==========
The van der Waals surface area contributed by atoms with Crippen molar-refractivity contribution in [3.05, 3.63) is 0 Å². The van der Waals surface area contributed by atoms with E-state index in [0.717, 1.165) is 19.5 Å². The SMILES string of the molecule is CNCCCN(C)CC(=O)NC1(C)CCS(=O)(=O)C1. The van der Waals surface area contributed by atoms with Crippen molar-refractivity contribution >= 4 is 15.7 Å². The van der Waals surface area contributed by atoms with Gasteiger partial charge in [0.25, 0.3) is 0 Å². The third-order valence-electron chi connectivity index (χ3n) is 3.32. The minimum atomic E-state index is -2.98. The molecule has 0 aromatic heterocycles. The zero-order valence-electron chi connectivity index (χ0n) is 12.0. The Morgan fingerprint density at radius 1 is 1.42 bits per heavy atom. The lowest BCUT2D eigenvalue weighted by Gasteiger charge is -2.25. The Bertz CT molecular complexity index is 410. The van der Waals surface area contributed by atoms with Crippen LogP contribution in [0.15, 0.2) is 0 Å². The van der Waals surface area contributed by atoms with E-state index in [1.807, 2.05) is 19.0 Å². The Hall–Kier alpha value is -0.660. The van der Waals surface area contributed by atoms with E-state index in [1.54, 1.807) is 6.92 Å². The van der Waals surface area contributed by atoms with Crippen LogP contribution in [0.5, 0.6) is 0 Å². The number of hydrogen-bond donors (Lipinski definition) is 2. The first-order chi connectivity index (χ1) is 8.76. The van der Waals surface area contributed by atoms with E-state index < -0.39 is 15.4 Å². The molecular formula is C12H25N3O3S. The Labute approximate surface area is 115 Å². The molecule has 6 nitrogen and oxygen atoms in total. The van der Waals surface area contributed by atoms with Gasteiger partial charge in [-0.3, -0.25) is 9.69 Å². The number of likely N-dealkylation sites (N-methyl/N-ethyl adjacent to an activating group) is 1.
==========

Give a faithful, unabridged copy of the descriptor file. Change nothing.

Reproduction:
The van der Waals surface area contributed by atoms with Crippen molar-refractivity contribution in [3.05, 3.63) is 0 Å². The van der Waals surface area contributed by atoms with E-state index in [0.717, 1.165) is 19.5 Å². The SMILES string of the molecule is CNCCCN(C)CC(=O)NC1(C)CCS(=O)(=O)C1. The van der Waals surface area contributed by atoms with Crippen molar-refractivity contribution >= 4 is 15.7 Å². The van der Waals surface area contributed by atoms with Gasteiger partial charge in [0.25, 0.3) is 0 Å². The third-order valence-electron chi connectivity index (χ3n) is 3.32. The minimum atomic E-state index is -2.98. The molecule has 0 aromatic heterocycles. The zero-order valence-electron chi connectivity index (χ0n) is 12.0. The Morgan fingerprint density at radius 1 is 1.42 bits per heavy atom. The lowest BCUT2D eigenvalue weighted by Gasteiger charge is -2.25. The Bertz CT molecular complexity index is 410. The van der Waals surface area contributed by atoms with Crippen LogP contribution in [0.15, 0.2) is 0 Å². The van der Waals surface area contributed by atoms with E-state index in [1.807, 2.05) is 19.0 Å². The Hall–Kier alpha value is -0.660. The van der Waals surface area contributed by atoms with E-state index in [1.54, 1.807) is 6.92 Å². The van der Waals surface area contributed by atoms with Crippen LogP contribution in [0.5, 0.6) is 0 Å². The number of hydrogen-bond donors (Lipinski definition) is 2. The first-order chi connectivity index (χ1) is 8.76. The van der Waals surface area contributed by atoms with E-state index < -0.39 is 15.4 Å². The molecular formula is C12H25N3O3S. The Labute approximate surface area is 115 Å². The molecule has 6 nitrogen and oxygen atoms in total. The van der Waals surface area contributed by atoms with Gasteiger partial charge in [-0.3, -0.25) is 9.69 Å². The number of likely N-dealkylation sites (N-methyl/N-ethyl adjacent to an activating group) is 1.